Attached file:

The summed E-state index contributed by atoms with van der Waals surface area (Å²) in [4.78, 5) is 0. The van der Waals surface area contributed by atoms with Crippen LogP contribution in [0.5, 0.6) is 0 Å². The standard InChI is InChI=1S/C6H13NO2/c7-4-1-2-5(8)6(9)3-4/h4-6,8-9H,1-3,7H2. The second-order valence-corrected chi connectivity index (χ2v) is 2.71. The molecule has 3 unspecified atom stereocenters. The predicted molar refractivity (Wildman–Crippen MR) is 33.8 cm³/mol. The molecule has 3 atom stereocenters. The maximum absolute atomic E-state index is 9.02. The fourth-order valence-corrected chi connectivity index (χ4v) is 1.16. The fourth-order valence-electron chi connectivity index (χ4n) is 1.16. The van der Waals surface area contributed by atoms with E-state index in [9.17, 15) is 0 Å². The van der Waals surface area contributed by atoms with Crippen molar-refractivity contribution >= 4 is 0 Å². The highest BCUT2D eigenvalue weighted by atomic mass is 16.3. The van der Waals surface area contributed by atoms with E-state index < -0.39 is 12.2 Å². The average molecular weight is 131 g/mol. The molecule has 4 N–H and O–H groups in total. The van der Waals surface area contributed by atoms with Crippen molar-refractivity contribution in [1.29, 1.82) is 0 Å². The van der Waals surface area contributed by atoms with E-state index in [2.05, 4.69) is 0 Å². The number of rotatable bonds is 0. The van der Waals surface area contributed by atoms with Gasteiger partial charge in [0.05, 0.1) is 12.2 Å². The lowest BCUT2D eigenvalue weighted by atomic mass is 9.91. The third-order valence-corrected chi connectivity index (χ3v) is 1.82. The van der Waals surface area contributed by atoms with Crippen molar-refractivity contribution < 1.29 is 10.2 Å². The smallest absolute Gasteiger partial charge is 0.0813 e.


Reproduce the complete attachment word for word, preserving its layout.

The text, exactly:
The summed E-state index contributed by atoms with van der Waals surface area (Å²) in [4.78, 5) is 0. The van der Waals surface area contributed by atoms with Crippen LogP contribution in [0.5, 0.6) is 0 Å². The standard InChI is InChI=1S/C6H13NO2/c7-4-1-2-5(8)6(9)3-4/h4-6,8-9H,1-3,7H2. The second-order valence-corrected chi connectivity index (χ2v) is 2.71. The molecule has 3 unspecified atom stereocenters. The predicted molar refractivity (Wildman–Crippen MR) is 33.8 cm³/mol. The molecule has 3 atom stereocenters. The maximum absolute atomic E-state index is 9.02. The fourth-order valence-corrected chi connectivity index (χ4v) is 1.16. The fourth-order valence-electron chi connectivity index (χ4n) is 1.16. The van der Waals surface area contributed by atoms with E-state index in [9.17, 15) is 0 Å². The van der Waals surface area contributed by atoms with Crippen molar-refractivity contribution >= 4 is 0 Å². The highest BCUT2D eigenvalue weighted by atomic mass is 16.3. The van der Waals surface area contributed by atoms with E-state index < -0.39 is 12.2 Å². The average molecular weight is 131 g/mol. The molecule has 4 N–H and O–H groups in total. The van der Waals surface area contributed by atoms with Crippen molar-refractivity contribution in [1.29, 1.82) is 0 Å². The van der Waals surface area contributed by atoms with E-state index in [2.05, 4.69) is 0 Å². The number of rotatable bonds is 0. The van der Waals surface area contributed by atoms with Gasteiger partial charge in [0.05, 0.1) is 12.2 Å². The lowest BCUT2D eigenvalue weighted by atomic mass is 9.91. The third-order valence-corrected chi connectivity index (χ3v) is 1.82. The van der Waals surface area contributed by atoms with Crippen molar-refractivity contribution < 1.29 is 10.2 Å². The smallest absolute Gasteiger partial charge is 0.0813 e.